Big deal? Maybe not as Cubs open spring with Kris Bryant in tow and team ‘turning the page’
After months of trade talks big and small involving Bryant, camp opened for the Cubs Tuesday with the core intact and team president Theo Epstein talking about why it might stay that way into the start of the season.
MESA, Ariz. — Kris Bryant is expected to get to Arizona for the start of spring training late this week.
He might even stay for a while. Like it or not?
After months of trade talks involving Bryant — and other players the Cubs have discussed — camp opened Tuesday with the core intact and team president Theo Epstein talking about why it might stay that way into the season.
“We’ll probably certainly have a couple of real small moves, adding guys on minor-league deals and things of that nature,” Epstein said of deals expected to include the addition of Glenbrook North product Jason Kipnis, who will compete for playing time at second base.
“Whether anything big happens, I don’t know. Obviously, the closer you get to Opening Day, the less likely it is to happen, but there’s still some chatter going on across the industry, but we’re kind of turning the page, honestly, with our focus. We’re excited about the group we have in camp. And it’s time to pull together and focus on winning games.”
Bryant has been the highest-profile subject of Cubs trade talks all winter in the face of the team’s need to eventually meet a tapped payroll budget and in the wake of Epstein’s proclamation as last season ended that the club was open to listening to trade offers for any of its players.
Epstein has offered assurances to fans — and to Bryant, he said — that a trade won’t happen yet.
And after the deep-pockets Red Sox shipped out star right fielder Mookie Betts to the Dodgers in a salary dump blockbuster, nothing that comes next with Bryant would be a shock.
In fact, Epstein acknowledged he expected more significant changes by now — certainly more than just two additions of big-league contracts in one-year deals for outfielder Steven Souza Jr. and reliever Jeremy Jeffress.
“It turned out to be a bit of a slow trade market,” he said. “There was obviously a big trade this week, but beyond that, it had been a pretty robust free-agent market and a slower moving trade market.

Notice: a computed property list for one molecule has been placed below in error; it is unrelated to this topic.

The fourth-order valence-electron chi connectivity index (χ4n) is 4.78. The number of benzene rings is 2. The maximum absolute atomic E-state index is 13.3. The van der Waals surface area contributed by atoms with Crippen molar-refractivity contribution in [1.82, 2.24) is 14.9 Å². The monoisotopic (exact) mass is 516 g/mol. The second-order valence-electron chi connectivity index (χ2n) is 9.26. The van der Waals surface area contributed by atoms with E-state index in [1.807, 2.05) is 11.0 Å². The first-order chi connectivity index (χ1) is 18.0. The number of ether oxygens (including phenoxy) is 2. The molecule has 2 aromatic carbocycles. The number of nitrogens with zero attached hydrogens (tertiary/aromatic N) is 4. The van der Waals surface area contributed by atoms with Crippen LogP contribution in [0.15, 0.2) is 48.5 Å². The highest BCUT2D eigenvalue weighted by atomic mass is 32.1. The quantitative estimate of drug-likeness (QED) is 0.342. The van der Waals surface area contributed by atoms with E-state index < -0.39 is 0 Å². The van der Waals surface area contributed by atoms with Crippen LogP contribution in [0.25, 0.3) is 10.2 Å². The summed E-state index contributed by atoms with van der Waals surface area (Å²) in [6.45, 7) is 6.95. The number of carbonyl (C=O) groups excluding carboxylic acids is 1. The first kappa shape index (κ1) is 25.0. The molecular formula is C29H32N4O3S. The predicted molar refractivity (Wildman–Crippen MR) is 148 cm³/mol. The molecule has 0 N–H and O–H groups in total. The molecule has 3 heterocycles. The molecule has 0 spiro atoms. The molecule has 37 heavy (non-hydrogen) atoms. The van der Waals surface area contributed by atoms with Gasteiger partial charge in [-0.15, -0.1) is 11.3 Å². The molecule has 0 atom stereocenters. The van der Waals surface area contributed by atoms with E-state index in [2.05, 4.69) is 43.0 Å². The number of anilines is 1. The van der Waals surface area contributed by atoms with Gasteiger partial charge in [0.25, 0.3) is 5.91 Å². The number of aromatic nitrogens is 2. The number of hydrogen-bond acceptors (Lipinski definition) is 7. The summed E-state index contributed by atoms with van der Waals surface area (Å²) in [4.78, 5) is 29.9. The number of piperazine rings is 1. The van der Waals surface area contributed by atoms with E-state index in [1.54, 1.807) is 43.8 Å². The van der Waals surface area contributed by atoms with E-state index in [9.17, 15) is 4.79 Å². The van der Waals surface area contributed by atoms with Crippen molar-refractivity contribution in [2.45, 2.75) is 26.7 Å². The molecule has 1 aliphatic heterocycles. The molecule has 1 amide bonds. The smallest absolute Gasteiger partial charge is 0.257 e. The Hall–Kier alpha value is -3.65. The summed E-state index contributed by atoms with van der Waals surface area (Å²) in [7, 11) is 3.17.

“I think the reason we weren’t active with trades is just the desire to not force change. And we haven’t found deals we thought made us better at this point.”
If that means Bryant sticks around at least until the trade deadline in July, where does that leave the relationship — after both the winter of heavy rumors and Bryant’s loss last month of his grievance hearing over service-time manipulation?
“I’ll let him speak for himself,” said Epstein, who said he exchanged texts with Bryant after the hearing decision was rendered. “All along my view of the grievance has been that it was a byproduct of the business elements of the game and it was something that wasn’t our process but something that we would participate in as requested and be respectful of.
“I admire players who at the appropriate time are willing to stand up and assert their rights. There were no hard feeling[s] on either end, and I don’t resent Kris or hold it against him in any fashion. In fact, I respect that he was willing to do that even though it wasn’t easy.”
Bryant recently declined to comment on the subject during an event in his hometown of Las Vegas, but sources in his camp said after the arbitrator’s decision that he had “no ill will whatsoever” toward the club.
Whether the Cubs can improve on an 84-win season even with Bryant after so few improvements and with a first-year manager, well, that’s what spring optimism is for.
“I think we made a lot of progress in some important areas this offseason,” Epstein said, referring in part to vast changes among non-player areas. “I know it might bring some eye rolls because there wasn’t the kind of significant change to the roster that could have happened under another iteration of this. But I’m genuinely optimistic about this group.”
The annual PECOTA projections system that picked the Cubs to finish in last place a year ago predicts they’ll win 85 this year.
“I feel like the talent is getting overlooked a little bit, and that’s our own fault, because it hasn’t manifested the way it should have,” said Epstein, who has repeatedly pointed out that some stats (such as run-differential-based models) suggested the Cubs should have won 90 games last year. “We haven’t gotten the most out of it. …
“I’m genuinely excited and optimistic to see what we can do.”